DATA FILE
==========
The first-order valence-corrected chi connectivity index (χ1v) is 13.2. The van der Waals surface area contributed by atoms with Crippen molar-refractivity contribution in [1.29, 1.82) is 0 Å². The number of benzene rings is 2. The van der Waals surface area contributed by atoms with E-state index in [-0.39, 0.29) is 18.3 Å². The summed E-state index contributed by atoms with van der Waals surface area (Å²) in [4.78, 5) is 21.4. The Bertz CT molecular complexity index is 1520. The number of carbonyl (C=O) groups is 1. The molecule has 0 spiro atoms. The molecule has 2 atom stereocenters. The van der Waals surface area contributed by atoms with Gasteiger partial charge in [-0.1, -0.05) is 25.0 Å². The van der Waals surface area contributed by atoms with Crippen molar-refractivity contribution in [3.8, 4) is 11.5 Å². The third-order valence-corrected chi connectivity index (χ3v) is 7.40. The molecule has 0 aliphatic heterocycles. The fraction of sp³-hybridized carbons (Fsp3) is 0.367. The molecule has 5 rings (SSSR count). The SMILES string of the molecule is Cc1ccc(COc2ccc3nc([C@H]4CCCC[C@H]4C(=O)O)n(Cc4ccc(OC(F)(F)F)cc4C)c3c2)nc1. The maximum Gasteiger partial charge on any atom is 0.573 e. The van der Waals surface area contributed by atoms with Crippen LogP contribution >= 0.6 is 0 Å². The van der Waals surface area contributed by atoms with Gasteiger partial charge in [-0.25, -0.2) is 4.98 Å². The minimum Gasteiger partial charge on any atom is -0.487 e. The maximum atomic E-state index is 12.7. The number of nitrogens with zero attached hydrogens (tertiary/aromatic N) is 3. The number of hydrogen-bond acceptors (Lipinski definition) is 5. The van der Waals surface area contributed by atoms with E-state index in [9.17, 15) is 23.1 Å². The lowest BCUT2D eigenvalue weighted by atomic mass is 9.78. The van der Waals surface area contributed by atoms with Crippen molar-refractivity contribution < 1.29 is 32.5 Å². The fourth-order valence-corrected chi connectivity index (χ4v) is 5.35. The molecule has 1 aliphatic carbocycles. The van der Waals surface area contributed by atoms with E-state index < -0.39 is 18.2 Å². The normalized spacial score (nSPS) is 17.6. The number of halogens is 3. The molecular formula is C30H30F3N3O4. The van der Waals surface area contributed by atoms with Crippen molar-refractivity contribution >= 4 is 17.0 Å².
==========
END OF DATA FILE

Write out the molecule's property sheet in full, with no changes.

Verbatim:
The first-order valence-corrected chi connectivity index (χ1v) is 13.2. The van der Waals surface area contributed by atoms with Crippen molar-refractivity contribution in [1.29, 1.82) is 0 Å². The number of benzene rings is 2. The van der Waals surface area contributed by atoms with E-state index in [-0.39, 0.29) is 18.3 Å². The summed E-state index contributed by atoms with van der Waals surface area (Å²) in [4.78, 5) is 21.4. The Bertz CT molecular complexity index is 1520. The number of carbonyl (C=O) groups is 1. The molecule has 0 spiro atoms. The molecule has 2 atom stereocenters. The van der Waals surface area contributed by atoms with Gasteiger partial charge in [-0.1, -0.05) is 25.0 Å². The van der Waals surface area contributed by atoms with Crippen molar-refractivity contribution in [3.8, 4) is 11.5 Å². The third-order valence-corrected chi connectivity index (χ3v) is 7.40. The molecule has 0 aliphatic heterocycles. The fraction of sp³-hybridized carbons (Fsp3) is 0.367. The molecule has 5 rings (SSSR count). The SMILES string of the molecule is Cc1ccc(COc2ccc3nc([C@H]4CCCC[C@H]4C(=O)O)n(Cc4ccc(OC(F)(F)F)cc4C)c3c2)nc1. The maximum Gasteiger partial charge on any atom is 0.573 e. The van der Waals surface area contributed by atoms with Crippen LogP contribution >= 0.6 is 0 Å². The van der Waals surface area contributed by atoms with Gasteiger partial charge in [-0.25, -0.2) is 4.98 Å². The minimum Gasteiger partial charge on any atom is -0.487 e. The maximum atomic E-state index is 12.7. The number of nitrogens with zero attached hydrogens (tertiary/aromatic N) is 3. The number of hydrogen-bond acceptors (Lipinski definition) is 5. The van der Waals surface area contributed by atoms with E-state index in [9.17, 15) is 23.1 Å². The lowest BCUT2D eigenvalue weighted by atomic mass is 9.78. The van der Waals surface area contributed by atoms with Crippen molar-refractivity contribution < 1.29 is 32.5 Å². The fourth-order valence-corrected chi connectivity index (χ4v) is 5.35. The molecule has 1 aliphatic carbocycles. The van der Waals surface area contributed by atoms with E-state index < -0.39 is 18.2 Å². The normalized spacial score (nSPS) is 17.6. The number of halogens is 3. The molecular formula is C30H30F3N3O4. The van der Waals surface area contributed by atoms with Crippen molar-refractivity contribution >= 4 is 17.0 Å².